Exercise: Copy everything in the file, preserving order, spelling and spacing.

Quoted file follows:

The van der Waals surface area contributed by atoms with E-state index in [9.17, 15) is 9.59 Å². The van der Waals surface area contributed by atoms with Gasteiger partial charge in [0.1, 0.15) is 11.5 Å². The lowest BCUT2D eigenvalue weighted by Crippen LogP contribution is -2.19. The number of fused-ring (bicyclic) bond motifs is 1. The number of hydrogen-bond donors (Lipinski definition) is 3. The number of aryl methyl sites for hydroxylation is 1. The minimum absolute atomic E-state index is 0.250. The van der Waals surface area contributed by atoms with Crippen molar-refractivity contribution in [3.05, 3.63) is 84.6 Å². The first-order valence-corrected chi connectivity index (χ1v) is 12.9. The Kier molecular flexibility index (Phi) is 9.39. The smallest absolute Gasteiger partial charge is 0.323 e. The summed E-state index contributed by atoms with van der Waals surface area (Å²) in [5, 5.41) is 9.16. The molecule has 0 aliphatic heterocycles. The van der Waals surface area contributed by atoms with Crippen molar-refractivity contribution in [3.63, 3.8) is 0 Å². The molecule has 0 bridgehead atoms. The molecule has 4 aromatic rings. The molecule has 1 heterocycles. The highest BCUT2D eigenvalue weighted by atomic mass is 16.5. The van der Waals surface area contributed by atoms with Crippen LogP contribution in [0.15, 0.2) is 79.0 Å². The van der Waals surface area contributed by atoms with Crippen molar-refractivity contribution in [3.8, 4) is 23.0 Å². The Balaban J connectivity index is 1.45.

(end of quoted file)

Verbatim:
The van der Waals surface area contributed by atoms with E-state index in [9.17, 15) is 9.59 Å². The van der Waals surface area contributed by atoms with Gasteiger partial charge in [0.1, 0.15) is 11.5 Å². The lowest BCUT2D eigenvalue weighted by Crippen LogP contribution is -2.19. The number of fused-ring (bicyclic) bond motifs is 1. The number of hydrogen-bond donors (Lipinski definition) is 3. The number of aryl methyl sites for hydroxylation is 1. The minimum absolute atomic E-state index is 0.250. The van der Waals surface area contributed by atoms with Crippen molar-refractivity contribution in [3.05, 3.63) is 84.6 Å². The first-order valence-corrected chi connectivity index (χ1v) is 12.9. The Kier molecular flexibility index (Phi) is 9.39. The smallest absolute Gasteiger partial charge is 0.323 e. The summed E-state index contributed by atoms with van der Waals surface area (Å²) in [5, 5.41) is 9.16. The molecule has 0 aliphatic heterocycles. The van der Waals surface area contributed by atoms with Crippen molar-refractivity contribution in [3.63, 3.8) is 0 Å². The molecule has 0 bridgehead atoms. The molecule has 4 aromatic rings. The molecule has 1 heterocycles. The highest BCUT2D eigenvalue weighted by atomic mass is 16.5. The van der Waals surface area contributed by atoms with Crippen LogP contribution in [0.15, 0.2) is 79.0 Å². The van der Waals surface area contributed by atoms with Crippen molar-refractivity contribution in [3.8, 4) is 23.0 Å². The Balaban J connectivity index is 1.45.